KENTWOOD, Mich. (WOOD) — Monday was move-in day for Western Michigan University graduate student Collett Chapp and two fellow occupational therapy students — but not into any dorm room.

“This is much nicer than my dorm room,” Chapp said of the residential room at Clark on Keller Lake Retirement Community in Kentwood.

The three grad students are part of an immersion program believed to be the first of its kind in the U.S. They will spend the next 19 months living with and studying a group most of us will be a part of one day: the 65 and older crowd.

“What they love. What they didn’t like so much. What they think about our world right now,” Chapp said.

In turn, their neighbors, like 86-year-old Charlie Lundstrom, a retired Grand Rapids attorney, will study them.

“Sitting here with 80- and 90-year-olds all the time, honestly, I don’t get a perspective of what’s going on,” he said. “I’m sure I’ll learn a lot from these people.”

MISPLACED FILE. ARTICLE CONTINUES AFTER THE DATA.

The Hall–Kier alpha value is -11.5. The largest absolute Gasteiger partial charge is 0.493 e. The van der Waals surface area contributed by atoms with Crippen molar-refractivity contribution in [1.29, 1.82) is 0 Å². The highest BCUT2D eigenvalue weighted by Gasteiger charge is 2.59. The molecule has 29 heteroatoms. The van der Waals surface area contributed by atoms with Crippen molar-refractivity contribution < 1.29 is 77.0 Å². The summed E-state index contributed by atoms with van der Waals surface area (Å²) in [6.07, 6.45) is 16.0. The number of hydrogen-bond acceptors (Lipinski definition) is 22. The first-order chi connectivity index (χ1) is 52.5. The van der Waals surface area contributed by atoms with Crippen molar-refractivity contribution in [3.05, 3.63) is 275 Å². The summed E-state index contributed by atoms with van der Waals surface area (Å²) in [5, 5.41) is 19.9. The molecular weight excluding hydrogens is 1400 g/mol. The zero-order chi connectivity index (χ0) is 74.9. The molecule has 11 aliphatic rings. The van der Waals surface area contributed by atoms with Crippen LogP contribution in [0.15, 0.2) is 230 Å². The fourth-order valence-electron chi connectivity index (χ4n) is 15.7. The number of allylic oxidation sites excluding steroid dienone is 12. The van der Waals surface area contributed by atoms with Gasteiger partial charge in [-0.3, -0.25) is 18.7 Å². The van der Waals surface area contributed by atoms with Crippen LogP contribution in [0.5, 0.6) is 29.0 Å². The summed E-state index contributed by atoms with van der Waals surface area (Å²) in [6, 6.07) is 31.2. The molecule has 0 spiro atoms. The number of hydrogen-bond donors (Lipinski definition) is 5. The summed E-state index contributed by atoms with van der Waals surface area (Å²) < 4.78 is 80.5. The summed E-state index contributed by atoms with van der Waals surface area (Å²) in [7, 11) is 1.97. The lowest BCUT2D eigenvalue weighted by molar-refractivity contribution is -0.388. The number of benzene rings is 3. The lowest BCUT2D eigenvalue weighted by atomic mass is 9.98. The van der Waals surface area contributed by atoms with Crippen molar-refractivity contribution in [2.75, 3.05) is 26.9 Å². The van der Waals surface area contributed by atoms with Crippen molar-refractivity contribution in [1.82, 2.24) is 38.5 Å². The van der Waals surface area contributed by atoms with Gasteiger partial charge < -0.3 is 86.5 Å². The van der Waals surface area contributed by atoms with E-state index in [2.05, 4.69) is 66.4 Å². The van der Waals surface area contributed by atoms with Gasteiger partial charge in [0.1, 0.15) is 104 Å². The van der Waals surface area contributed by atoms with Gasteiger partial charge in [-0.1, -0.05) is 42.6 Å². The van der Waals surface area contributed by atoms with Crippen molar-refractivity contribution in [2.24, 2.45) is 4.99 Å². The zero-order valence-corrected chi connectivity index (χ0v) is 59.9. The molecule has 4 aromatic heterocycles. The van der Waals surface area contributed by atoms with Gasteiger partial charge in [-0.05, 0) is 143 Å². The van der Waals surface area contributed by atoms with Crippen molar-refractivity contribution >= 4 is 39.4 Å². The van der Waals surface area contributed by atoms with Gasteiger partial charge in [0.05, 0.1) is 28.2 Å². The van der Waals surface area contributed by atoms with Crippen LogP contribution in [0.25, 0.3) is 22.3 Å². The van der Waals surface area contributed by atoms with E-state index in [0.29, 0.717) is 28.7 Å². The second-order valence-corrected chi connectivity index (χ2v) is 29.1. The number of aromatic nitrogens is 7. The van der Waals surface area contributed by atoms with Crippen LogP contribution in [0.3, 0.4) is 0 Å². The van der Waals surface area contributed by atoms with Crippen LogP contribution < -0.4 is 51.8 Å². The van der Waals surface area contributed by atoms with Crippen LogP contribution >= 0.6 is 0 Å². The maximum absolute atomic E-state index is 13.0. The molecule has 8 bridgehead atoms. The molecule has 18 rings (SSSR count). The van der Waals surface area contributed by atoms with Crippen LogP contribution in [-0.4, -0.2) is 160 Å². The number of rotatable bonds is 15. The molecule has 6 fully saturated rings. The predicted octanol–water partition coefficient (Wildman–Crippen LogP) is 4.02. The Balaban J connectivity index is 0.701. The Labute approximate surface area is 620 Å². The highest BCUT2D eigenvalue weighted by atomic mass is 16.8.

Music is one example of what Lundstrom wants learn about.

“I want to be involved. I want to know what’s going on. I’m very curious about things,” he said.

He hopes he can turn them on to the music of his generation.

The grad students will observe and collect information on things like the impact of social isolation and loneliness, both problems common for older Americans. They’ll also dissect stereotypes, like the attitudes seniors have toward college-age people, and the attitudes college-age people have toward seniors.

“We can break stereotypes and get to know people through generations and learn how we can connect with people in a way that facilitates understanding and care,” Chapp said.

If you’re curious why the study is so important, take a look in the mirror: we’re not getting any younger.

A U.S. Census Study released in 2014 suggests that by 2050, the population in the U.S. over the age of 65 will have nearly doubled from 43.1 million in 2012 to 83.7 million.>>PDF: Census study

Through the next year and seven months, the student residents will collect qualitative data and use it to further research with the hope that research improves communications between the age groups.

“I think the elderly population is usually undeserved and overlooked, and so I think any gains that we can make in serving them will be huge,” Chapp said.